Ryan Zimmerman, far right, and Rafael Soriano celebrate with their teammates after defeating the Colorado Rockies. (Doug Pensinger/GETTY IMAGES)

The process of piecing this erratic Washington Nationals season back together may have begun in earnest here Thursday afternoon. Left-hander Ross Detwiler started a game for the first time in 29 days, with a nagging muscle strain in his side finally behind him. Stephen Strasburg’s return is just days away, meaning the formidable rotation that was the basis for the season’s high expectations will be reconstituted.

In a 5-4 win that gave the Nationals two of three in the three-game series against the Colorado Rockies, Detwiler, back from an oblique strain, tossed 77 pitches and surrendered three runs over five innings. But, for a change, the Nationals’ offense rescued the pitching staff and scored three runs after the sixth inning, overcoming a 3-2 deficit. Ian Desmond continued his torrid hitting with four hits, Ryan Zimmerman delivered three RBI and the Nationals were the rare beneficiaries of back-to-back balks that provided a crucial run in the seventh inning that tied the game.

The Nationals (33-32) moved back above .500 for the first time since May 29 and won their first road series since they took a three-game series at Pittsburgh on May 5. The Nationals had been treading water for 10 weeks, but after two straight wins they are only 51 / 2 games behind the idle Atlanta Braves in the National League East. A week ago, the Nationals sat a season-high eight games back. Now, they have won four of five for the first time in a month.

In addition to the balks, the Nationals were aided by the fact the Rockies lost three key players to injury — Troy Tulowitzki (broken rib), Carlos Gonzalez (foot) and Dexter Fowler (hand) — over the course of the game.

“I hate to say it, but the breaks went our way,” reliever Craig Stammen said. “Two balks. Their best players all got hurt. That’s kind of how last year went. It seemed like everything went our way, so [Thursday] was like the first day all season I felt like things went our way.”

The Post Sports Live crew discusses the possibilities of why Bryce Harper had a brace on his knee after seeing Dr. James Andrews on Monday. (Post Sports Live)

Other than Zimmerman’s two-run homer in the third inning, the Nationals’ offense looked meager early against left-handed starter Jeff Francis, who entered with a 6.30 ERA. The Rockies took a 3-2 lead in the fourth, aided by right fielder Jayson Werth’s error on a double by Michael Cuddyer. Detwiler bounced back for a 1-2-3 fifth, his final inning.

“There’s always a little hesitation there, but I was just trying to go out there and attack as much as I could,” Detwiler said. “We got through the first one. Hopefully we can relax and get back to the form I was in before.”

The Nationals tied the game in curious fashion in the seventh. And, unsurprisingly, Desmond was at the heart of the action. He singled to start the inning off right-hander Wilton Lopez and stole second base. There, with two outs, the craziness started with Steve Lombardozzi batting.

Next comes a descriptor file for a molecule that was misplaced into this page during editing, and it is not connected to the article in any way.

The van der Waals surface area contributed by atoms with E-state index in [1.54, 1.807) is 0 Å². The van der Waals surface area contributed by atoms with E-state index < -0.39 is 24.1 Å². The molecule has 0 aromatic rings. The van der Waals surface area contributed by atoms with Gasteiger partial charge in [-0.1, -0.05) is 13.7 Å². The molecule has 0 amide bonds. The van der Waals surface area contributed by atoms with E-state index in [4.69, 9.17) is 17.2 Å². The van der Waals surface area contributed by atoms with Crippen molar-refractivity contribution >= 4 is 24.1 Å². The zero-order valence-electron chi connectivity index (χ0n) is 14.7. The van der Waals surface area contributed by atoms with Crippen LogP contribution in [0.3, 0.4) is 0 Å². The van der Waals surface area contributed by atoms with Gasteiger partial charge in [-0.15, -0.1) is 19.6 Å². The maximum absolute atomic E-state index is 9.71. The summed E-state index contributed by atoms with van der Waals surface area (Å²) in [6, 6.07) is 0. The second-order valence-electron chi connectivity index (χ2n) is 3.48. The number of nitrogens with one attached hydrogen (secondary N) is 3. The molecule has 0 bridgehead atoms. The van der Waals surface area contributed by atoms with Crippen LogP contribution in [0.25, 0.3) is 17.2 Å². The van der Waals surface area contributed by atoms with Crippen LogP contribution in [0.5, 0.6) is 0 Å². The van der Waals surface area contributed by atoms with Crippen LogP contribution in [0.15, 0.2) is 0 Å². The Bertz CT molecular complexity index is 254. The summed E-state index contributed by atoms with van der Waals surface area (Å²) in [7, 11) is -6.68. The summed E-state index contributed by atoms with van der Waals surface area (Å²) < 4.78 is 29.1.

Desmond took a lead off second, and then Lopez was called for a balk by home plate umpire James Hoye and second base umpire Bob Davidson. Lopez looked puzzled, and Desmond jogged to third. With a 2-1 count, Lopez was called for a second balk by third base umpire Jim Reynolds, and Desmond jogged home to tie the game at 3. The crowd at Coors Field erupted in a chorus of boos.

“If you’re going to call it once, you’ve gotta call it twice,” Desmond said. “You gotta keep on calling it. It’s consistency. They did a good job. That’s what we expect.”

As Lopez stood with his back foot on the rubber, he flinched his right arm as it hung loose. The slight move looked as if Lopez was going to reach into his glove hand before throwing, but he stopped both times. Nationals Manager Davey Johnson said he actually spotted Lopez make that movement three times, though it was called only twice.

“Umpires aren’t going to call something like that to tie up a game unless it’s obvious,” Zimmerman said.

Lopez and Rockies pitching coach Jim Wright were later ejected. Lopez was tossed for yelling at first base umpire John Hirschbeck as he ran off the field following the inning. Hirschbeck, the crew chief, told a pool reporter that Wright was ejected for making the hand gesture for crazy from the top step of the dugout.

An inning later, the balks were rendered moot. Pinch hitter Roger Bernadina doubled, and Zimmerman crushed a double to right field to score him and give the Nationals a 4-3 lead. Desmond, 23 for his past 57 during his 15-game hitting streak, delivered a clutch single up the middle for a precious insurance run that grew in importance when Rafael Soriano yielded a run in the ninth.

The late offensive outburst overcame the Nats’ ongoing struggles against left-handers, even mediocre ones. Entering Thursday, the Nationals were batting just .209 against left-handers, the worst mark in the majors. Francis, working with an array of off-speed pitches and sinkers, held the Nationals to two runs on five hits over six innings, while striking out eight.

Stammen pitched two scoreless innings of relief for Detwiler, working around two base runners in the seventh. Xavier Cedeno and Drew Storen combined to toss a perfect eighth inning. Soriano pitched a rocky ninth for his 17th save.

If the Nationals hope to stay above a .500 record, a healthy starting rotation will be part of the solution. The Nationals were built on the strength of their starters, and losing two key pieces for at least the past two weeks has had ripple effects on the rest of the roster. The return of Detwiler — and soon Strasburg — will boost a rotation that has the fifth-best ERA in the majors at 3.45.

“That’s a huge part of our team,” Stammen said. “The strength of our team is our starting pitching, and getting those two guys back here shortly it’s going to only improve.”